For a digital business, the rules for charging VAT differ starkly from those of regular businesses supplying physical goods. The digital product's definition in this regard covers a broad spectrum ranging from telecommunication services and radio and television broadcasting services to electronically provided services (e-services).
In 2015, the European Union (EU) changed the VAT rules for digital products in favour of making the place of taxation determined by the customer's location. The effect of this development was to make the suppliers of digital services supplied on a business-to-customer basis liable for accounting for VAT to the tax authority of their country as well as to the consumer’s EU member state.
These rules, however, only apply under three conditions
- The supply of digital services is from the UK to an EU member state
- The customer is a private citizen of an EU member state (businesses do not apply)
- The service provider charges the services.
If you aren't supplying a digital service (i.e. some intervention is taking place, see separate page on VAT MOSS for what counts as a digital service) then if the sale is made to a non-business customer you will treat it as a UK sale.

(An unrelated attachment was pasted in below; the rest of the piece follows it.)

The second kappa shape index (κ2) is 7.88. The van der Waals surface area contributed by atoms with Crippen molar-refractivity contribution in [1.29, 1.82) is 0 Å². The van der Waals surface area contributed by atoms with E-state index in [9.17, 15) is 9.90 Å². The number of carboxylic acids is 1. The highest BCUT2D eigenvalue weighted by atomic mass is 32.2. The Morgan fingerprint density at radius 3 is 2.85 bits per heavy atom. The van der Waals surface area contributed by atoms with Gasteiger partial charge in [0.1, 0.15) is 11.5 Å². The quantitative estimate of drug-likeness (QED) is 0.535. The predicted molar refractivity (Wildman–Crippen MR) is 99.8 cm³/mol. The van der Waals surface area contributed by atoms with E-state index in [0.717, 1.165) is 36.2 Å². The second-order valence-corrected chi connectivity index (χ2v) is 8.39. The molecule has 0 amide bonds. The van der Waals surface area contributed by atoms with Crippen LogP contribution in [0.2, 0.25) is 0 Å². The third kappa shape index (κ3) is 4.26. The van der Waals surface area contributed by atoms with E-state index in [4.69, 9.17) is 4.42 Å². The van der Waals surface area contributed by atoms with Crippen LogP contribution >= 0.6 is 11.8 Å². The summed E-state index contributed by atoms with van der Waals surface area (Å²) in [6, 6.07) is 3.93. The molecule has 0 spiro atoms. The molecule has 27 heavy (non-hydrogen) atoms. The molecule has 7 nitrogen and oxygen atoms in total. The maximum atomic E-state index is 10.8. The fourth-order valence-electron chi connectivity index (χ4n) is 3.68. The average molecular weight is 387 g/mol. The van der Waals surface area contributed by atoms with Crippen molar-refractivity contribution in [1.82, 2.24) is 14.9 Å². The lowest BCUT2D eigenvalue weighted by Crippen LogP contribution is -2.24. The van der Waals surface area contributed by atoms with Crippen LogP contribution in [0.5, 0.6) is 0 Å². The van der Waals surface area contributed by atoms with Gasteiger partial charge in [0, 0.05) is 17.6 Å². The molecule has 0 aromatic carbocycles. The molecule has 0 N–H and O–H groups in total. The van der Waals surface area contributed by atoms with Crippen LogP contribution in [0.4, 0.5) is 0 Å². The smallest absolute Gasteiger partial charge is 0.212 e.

When your company makes a business-to-business sale, the sale from the supplier is not subject to VAT instead the VAT registered business who is purchasing the service will account for the VAT under the reverse charge rule, i.e. treat the supply as both a sale and a purchase, it is therefore taxable in their local jurisdiction not the suppliers.
Whether selling digital services to private customers or EU businesses, it is important that a company makes a thorough assessment of their customers to charge the correct VAT and not infringe on these new harmonised rules.
For more information on this, contact us. At the Accountancy Cloud we have the professionals you need to provide you with the necessary tax help from tax registration to VAT MOSS to tax planning.